My Bible reading has been abysmal for a little while...a lot a while. So I finally decided to go digital and subscribe to an RSS feed, which has been great! For the time I've been using it, I've been faithful in my Bible reading. So, as I surveyed last week and how this new found faithfulness has effected me, what did I find? Did I find a newly glowing complexion and pearls of wisdom to bestow upon those I meet in passing?
No, what I've found is that Jesus makes me uncomfortable.
I started my reading in Luke, one of my favorite writers. And day after day, I read parables of Jesus that just make me grimace a little bit. Things such as, you must hate your children. I've heard sermon after sermon explaining away the uncomfortableness of Jesus, but it struck me that maybe I just need to sit in it a little. To remember that, yes, Jesus is uncomfortable because He is God.
The Bible isn't a self-help book, and Jesus isn't a teddy bear.
How easy is it for us to serve up a skim-milk version of Jesus? How often do we approach our Bible reading with the intent of "getting something out of it," perhaps a little tidbit we can share at small group to show our piety? Do we boil down the holy Word into sound bytes? Do we input the Scripture and expect to output a Happy-Holy Pill that we can roll around in our hand and plop out into the hands of others?
I'm, of course, preaching to myself. As a writer, it's my profession to take complicated, gnarly topics and tie them up in a neat little package with a tidy red bow.
There is a poem I wrote my thesis about in college, "Archaic Torso of Apollo" by Rainer Maria Rilke. One of the lines (translated) says that this statue, a torso of Apollo, "bursts like a star." I'm sure to lose my audience now, but I will include the poem below, nonetheless (in all its weaknesses, as a translation):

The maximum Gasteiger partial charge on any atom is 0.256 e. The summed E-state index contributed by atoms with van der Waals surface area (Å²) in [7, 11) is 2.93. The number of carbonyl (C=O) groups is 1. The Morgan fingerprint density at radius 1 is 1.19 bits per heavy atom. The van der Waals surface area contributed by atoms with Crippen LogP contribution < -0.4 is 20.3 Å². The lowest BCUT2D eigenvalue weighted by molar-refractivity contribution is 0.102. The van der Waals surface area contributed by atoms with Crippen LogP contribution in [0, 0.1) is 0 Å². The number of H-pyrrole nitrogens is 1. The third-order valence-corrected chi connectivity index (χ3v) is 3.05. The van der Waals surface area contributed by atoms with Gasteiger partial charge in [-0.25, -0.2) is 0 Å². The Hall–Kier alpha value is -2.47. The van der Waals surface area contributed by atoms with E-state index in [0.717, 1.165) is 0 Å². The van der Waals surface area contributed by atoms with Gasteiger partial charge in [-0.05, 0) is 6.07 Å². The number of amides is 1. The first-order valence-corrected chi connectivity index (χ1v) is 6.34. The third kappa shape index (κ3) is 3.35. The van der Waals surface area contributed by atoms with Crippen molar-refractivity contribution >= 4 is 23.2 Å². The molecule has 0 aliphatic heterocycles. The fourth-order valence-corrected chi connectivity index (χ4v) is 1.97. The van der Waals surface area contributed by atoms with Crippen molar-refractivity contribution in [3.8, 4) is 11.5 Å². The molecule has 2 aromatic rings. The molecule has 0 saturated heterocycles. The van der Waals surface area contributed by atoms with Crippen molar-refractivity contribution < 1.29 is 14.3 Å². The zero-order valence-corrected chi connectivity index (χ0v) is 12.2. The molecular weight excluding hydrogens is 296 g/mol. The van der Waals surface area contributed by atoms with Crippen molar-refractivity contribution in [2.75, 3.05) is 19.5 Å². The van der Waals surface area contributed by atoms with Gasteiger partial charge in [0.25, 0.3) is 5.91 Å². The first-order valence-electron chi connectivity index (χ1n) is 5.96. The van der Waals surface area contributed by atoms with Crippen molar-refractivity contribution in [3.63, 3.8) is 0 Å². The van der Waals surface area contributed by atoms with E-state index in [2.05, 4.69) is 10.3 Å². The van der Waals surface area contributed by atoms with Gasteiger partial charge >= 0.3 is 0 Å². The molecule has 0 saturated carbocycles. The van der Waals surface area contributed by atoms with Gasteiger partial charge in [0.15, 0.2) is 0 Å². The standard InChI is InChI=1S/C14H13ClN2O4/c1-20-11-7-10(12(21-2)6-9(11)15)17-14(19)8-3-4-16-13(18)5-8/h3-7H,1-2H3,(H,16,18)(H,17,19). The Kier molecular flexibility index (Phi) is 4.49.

We cannot know his legendary head
with eyes like ripening fruit. And yet his torso
is still suffused with brilliance from inside,
like a lamp, in which his gaze, now turned to low,
gleams in all its power. Otherwise
the curved breast could not dazzle you so, nor could
a smile run through the placid hips and thighs
to that dark center where procreation flared.
Otherwise this stone would seem defaced
beneath the translucent cascade of the shoulders
and would not glisten like a wild beast's fur:
would not, from all the borders of itself,
burst like a star: for here there is no place
that does not see you. You must change your life.
To the author, this chunk of chiseled rock had the power to say, "You must change your life." This inanimate stone could dazzle you and see you. For some reason, I can't help comparing the two: The dazzling but dead statue written of by Rilke and the fuzzy, plush toy Jesus crafted by us.
Woe to me when I seek to contain Jesus in a sound byte. When I wash away all the itchy bits of Jesus' words that don't fit neatly into my psyche.
What I need to remember is that God is uncomfortable. He's not me. I don't get Him. I never will. I'm a small-minded worm that grasps at the faintest hints of meaning and falls utterly short.
I must change my life.